THE ABORIGINAL Tent Embassy will be the focal point of a debate to feature three Dubbo schools, as they challenge 11 other schools from the central west today.
Students from Dubbo College South and Delroy Campus, as well as Dubbo South Public School, will attend the finals of the Western NSW NAIDOC Public Speaking and Debating Challenge at the Bangamalanha Centre on Arthur Street.
The last remaining founder and the first Tent Embassy ambassador, Michael Anderson, will be a special guest.
Consisting of students from Bathurst South Public School, Bowen Public School, Calare Public School, Cowra High School, Cowra Public School, Forbes High School, Kelso High School, Lithgow High School, St Lawrence's in Forbes, Tullamore Central School and Wallerawang Public School, as well as those from Dubbo, the challenge has adopted the year's NAIDOC theme "Spirit of the Tent Embassy: 40 Years On".
The challenge will be made up of Aboriginal and non-Aboriginal students from each school team.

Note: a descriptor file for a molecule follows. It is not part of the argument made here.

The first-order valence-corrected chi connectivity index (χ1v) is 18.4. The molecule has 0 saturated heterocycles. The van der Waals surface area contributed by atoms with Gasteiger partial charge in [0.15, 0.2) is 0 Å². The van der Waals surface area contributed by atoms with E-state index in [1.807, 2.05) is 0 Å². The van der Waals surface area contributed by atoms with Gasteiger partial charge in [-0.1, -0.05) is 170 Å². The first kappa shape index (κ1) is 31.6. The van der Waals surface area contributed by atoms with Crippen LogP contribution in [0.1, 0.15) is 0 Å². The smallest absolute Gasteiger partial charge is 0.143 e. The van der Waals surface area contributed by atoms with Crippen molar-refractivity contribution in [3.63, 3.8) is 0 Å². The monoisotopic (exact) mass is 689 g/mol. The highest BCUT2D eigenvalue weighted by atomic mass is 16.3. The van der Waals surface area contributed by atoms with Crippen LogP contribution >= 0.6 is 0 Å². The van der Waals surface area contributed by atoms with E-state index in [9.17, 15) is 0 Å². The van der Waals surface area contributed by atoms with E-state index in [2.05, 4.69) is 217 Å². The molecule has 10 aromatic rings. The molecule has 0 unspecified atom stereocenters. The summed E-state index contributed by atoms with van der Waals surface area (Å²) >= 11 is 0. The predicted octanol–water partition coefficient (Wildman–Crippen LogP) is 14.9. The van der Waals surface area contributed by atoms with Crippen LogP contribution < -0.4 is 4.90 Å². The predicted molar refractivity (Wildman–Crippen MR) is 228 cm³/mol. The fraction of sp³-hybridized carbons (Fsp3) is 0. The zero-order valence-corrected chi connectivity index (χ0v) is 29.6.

It calls for primary public speaking teams and secondary debating teams that are made up equally of students from Indigenous and non-Indigenous backgrounds.
The primary competitors will speak on themes based on the tent embassy.
Secondary debaters will argue whether or not the Tent Embassy should be abolished.
The Tent Embassy theme is particularly special for students from western NSW because, apart from Mr Anderson, other co-founders were Bert Williams, Paul and Isobelle Coe (all from Cowra) as well as artist Kevin Gilbert (Condoblin) and Pearl Gibbs.
They all played a significant part in the Tent Embassy demonstration in 1972.
Forty years ago, Mr Anderson and three others pitched a beach umbrella on the lawns of the Old Parliament House to establish the tent embassy.
Earlier this year, about 200 protesters trapped Prime Minister Julia Gillard and Opposition Leader Tony Abbott inside a Canberra restaurant, before police arrived to clear a passage for the pair.
The protesters, from the nearby Aboriginal Tent Embassy, chanted "racist" and "shame" outside the restaurant.
Mr Anderson was one of the protesters.
Acitivists accused Mr Abbott of "inciting racial riots" with his comments, that made it clear he believed the Aboriginal Tent Embassy had to go.
"Abbott said the Aboriginal embassy had to go. We heard it on a radio broadcast," Mr Anderson said.
He said the protesters wanted the leaders to clarify their position and whether Mr Abbott was serious about removing the embassy, which is when the riots began.